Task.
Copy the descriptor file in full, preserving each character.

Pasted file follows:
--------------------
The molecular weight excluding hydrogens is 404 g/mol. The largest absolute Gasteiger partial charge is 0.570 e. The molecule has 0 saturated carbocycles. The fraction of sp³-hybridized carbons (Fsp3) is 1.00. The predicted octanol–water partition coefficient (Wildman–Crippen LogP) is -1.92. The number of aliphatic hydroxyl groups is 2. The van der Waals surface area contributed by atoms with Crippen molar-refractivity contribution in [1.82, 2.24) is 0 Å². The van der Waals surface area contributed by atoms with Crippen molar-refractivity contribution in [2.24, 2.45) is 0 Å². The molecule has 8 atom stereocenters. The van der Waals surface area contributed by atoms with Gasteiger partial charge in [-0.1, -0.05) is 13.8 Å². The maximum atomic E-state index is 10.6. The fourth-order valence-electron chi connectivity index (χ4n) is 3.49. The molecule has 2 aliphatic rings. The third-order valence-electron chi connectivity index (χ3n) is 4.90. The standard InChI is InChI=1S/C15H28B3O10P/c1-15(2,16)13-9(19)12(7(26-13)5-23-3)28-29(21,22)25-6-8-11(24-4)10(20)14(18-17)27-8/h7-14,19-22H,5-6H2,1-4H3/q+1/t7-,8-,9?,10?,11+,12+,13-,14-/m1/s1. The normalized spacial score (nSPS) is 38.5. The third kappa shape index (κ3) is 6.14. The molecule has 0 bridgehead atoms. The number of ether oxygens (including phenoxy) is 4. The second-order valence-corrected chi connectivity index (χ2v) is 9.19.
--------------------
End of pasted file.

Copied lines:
The molecular weight excluding hydrogens is 404 g/mol. The largest absolute Gasteiger partial charge is 0.570 e. The molecule has 0 saturated carbocycles. The fraction of sp³-hybridized carbons (Fsp3) is 1.00. The predicted octanol–water partition coefficient (Wildman–Crippen LogP) is -1.92. The number of aliphatic hydroxyl groups is 2. The van der Waals surface area contributed by atoms with Crippen molar-refractivity contribution in [1.82, 2.24) is 0 Å². The van der Waals surface area contributed by atoms with Crippen molar-refractivity contribution in [2.24, 2.45) is 0 Å². The molecule has 8 atom stereocenters. The van der Waals surface area contributed by atoms with Gasteiger partial charge in [-0.1, -0.05) is 13.8 Å². The maximum atomic E-state index is 10.6. The fourth-order valence-electron chi connectivity index (χ4n) is 3.49. The molecule has 2 aliphatic rings. The third-order valence-electron chi connectivity index (χ3n) is 4.90. The standard InChI is InChI=1S/C15H28B3O10P/c1-15(2,16)13-9(19)12(7(26-13)5-23-3)28-29(21,22)25-6-8-11(24-4)10(20)14(18-17)27-8/h7-14,19-22H,5-6H2,1-4H3/q+1/t7-,8-,9?,10?,11+,12+,13-,14-/m1/s1. The normalized spacial score (nSPS) is 38.5. The third kappa shape index (κ3) is 6.14. The molecule has 0 bridgehead atoms. The number of ether oxygens (including phenoxy) is 4. The second-order valence-corrected chi connectivity index (χ2v) is 9.19.